Kerry tries to ease Asian territorial disputes
NAYPYITAW, Myanmar — U.S. Secretary of State John Kerry tried Sunday to calm the brewing storm over territorial disputes in Asian waters, appealing to China and its neighbors to settle their differences and ease tensions.
Kerry said at a meeting of the Association of Southeast Asian Nations that it was not enough to keep working on a long-delayed code of conduct for the South China Sea, where many nations have competing claims.
"We think the urgency of developments means that it is not enough simply to wait for that solution to arrive," Kerry said. "Obvious dangers arise during waiting time. The claimants need to take steps now to lower the temperature."
Kerry added that the U.S. believes "the obligation to clarify claims in keeping with international law applies to all claimants, not just China."
America's top diplomat also said he had raised with Myanmar officials a series of reforms that needed to be completed. They include addressing ethnic conflicts and religious intolerance, and establishing guidelines for the role of the country's military and constitutional reforms with an eye toward elections to be held in 2015.
He said "next year's election will absolutely be a benchmark moment for the whole world to assess the direction Burma is moving in."
Kerry said he had invited several Cabinet ministers and lawmakers to Washington for discussions with administration and congressional officials on how best to make the election credible and complete the transition process with democratic reforms.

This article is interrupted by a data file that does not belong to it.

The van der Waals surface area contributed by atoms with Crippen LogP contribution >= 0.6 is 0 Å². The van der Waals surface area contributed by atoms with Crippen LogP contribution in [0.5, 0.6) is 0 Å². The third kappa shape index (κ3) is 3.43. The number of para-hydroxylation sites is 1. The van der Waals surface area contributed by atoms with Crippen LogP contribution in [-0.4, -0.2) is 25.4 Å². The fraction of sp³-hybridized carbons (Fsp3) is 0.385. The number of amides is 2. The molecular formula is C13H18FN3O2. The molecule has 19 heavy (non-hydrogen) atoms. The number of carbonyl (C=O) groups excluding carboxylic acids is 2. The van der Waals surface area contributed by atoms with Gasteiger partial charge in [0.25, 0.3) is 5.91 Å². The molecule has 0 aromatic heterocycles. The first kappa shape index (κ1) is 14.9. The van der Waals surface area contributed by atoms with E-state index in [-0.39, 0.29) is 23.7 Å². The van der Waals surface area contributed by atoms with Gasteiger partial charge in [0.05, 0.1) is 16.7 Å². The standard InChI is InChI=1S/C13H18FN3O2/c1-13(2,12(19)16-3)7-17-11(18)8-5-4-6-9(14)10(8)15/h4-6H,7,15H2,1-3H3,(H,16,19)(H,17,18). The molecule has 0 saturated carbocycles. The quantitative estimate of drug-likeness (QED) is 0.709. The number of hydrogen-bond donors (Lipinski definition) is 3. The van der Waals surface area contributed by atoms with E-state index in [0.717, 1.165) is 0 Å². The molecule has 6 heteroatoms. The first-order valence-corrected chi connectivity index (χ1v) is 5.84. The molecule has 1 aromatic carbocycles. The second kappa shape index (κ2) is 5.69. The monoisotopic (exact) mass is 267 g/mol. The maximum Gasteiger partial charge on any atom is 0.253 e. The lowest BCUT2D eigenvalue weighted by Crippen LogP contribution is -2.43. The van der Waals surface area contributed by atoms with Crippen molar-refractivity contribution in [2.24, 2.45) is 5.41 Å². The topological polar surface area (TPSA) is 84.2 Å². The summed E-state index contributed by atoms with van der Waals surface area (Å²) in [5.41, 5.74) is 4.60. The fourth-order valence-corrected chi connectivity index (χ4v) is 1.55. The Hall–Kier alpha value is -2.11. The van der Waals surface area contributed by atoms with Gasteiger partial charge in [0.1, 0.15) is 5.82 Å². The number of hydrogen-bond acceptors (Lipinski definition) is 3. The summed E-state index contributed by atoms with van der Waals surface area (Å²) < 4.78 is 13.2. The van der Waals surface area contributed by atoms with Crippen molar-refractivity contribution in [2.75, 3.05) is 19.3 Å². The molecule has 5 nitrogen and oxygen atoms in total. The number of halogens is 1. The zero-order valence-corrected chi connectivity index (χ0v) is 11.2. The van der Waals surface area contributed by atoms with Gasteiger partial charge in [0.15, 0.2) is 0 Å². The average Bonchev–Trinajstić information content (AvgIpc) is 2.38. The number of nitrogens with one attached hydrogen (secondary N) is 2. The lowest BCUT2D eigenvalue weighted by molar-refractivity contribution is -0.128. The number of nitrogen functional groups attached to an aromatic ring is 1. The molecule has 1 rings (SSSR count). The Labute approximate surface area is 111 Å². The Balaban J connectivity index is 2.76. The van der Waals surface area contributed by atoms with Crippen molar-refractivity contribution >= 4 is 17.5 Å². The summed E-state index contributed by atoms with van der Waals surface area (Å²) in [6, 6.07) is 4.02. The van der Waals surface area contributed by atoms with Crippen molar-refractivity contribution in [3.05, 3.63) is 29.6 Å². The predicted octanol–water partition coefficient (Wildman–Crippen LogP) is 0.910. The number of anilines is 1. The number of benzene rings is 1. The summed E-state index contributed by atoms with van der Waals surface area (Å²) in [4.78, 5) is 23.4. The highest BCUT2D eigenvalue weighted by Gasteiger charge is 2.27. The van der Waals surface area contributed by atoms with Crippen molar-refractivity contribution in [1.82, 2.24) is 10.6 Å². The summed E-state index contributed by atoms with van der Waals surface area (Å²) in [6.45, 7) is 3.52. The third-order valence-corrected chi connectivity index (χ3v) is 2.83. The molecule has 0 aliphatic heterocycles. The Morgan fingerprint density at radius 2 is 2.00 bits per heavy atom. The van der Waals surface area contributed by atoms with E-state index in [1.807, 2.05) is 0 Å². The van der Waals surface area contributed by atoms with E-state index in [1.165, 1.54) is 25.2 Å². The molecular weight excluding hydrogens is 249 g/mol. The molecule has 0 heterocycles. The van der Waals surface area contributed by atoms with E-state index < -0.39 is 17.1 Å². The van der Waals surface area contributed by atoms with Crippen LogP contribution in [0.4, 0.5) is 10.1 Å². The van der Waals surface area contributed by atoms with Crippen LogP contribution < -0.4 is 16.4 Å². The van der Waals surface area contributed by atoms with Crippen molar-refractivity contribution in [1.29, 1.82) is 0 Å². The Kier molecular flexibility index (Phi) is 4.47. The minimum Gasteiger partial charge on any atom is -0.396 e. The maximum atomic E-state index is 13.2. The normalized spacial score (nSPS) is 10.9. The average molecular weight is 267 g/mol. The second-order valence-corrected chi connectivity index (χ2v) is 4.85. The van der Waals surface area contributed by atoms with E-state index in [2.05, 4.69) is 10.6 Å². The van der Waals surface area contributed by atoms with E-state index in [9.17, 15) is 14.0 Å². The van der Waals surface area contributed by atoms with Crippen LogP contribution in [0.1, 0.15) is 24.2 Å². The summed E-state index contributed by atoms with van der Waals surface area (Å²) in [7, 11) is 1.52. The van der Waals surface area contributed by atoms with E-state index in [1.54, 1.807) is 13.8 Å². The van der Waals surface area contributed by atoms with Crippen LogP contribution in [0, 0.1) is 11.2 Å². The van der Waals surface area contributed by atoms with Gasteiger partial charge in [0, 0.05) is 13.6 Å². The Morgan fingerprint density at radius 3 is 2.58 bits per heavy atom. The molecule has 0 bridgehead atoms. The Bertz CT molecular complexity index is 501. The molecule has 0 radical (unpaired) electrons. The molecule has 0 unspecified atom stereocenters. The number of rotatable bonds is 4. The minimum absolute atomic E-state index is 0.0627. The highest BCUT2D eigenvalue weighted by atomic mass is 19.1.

He stressed those points later in a 50-minute meeting with opposition leader and Nobel peace laureate Aung San Suu Kyi in Yangon, Myanmar's largest city.
Kerry then headed to Australia, where he was joining U.S. Defense Secretary Chuck Hagel for talks with government officials.
On the maritime disputes, the Philippines offered an initiative Saturday that incorporated the American concept of a voluntary end to tension-producing activities. The U.S. is calling for a freeze in actions that change the status quo, such as seizing unoccupied islands and land reclamation.
In addition to the immediate voluntary cessation of provocative acts, Manila's plan calls for the speedy conclusion of the code of conduct as well as long-term arbitration over disputes that would eventually resolve the claims under the U.N. Law of the Sea.
At a news conference Sunday, Kerry told reporters that the U.S. freeze proposal "is a way of actually locking into place the very promises that people have already made."
Kerry brushed aside Chinese resistance, noting that the U.S. was "very pleased" that ASEAN foreign ministers had included positive language about it in a statement.
Several U.S. officials had said earlier that the ASEAN statement was a setback to China because Beijing would have preferred the subject not be addressed at all.
"I think we made the point that we came to make," Kerry said.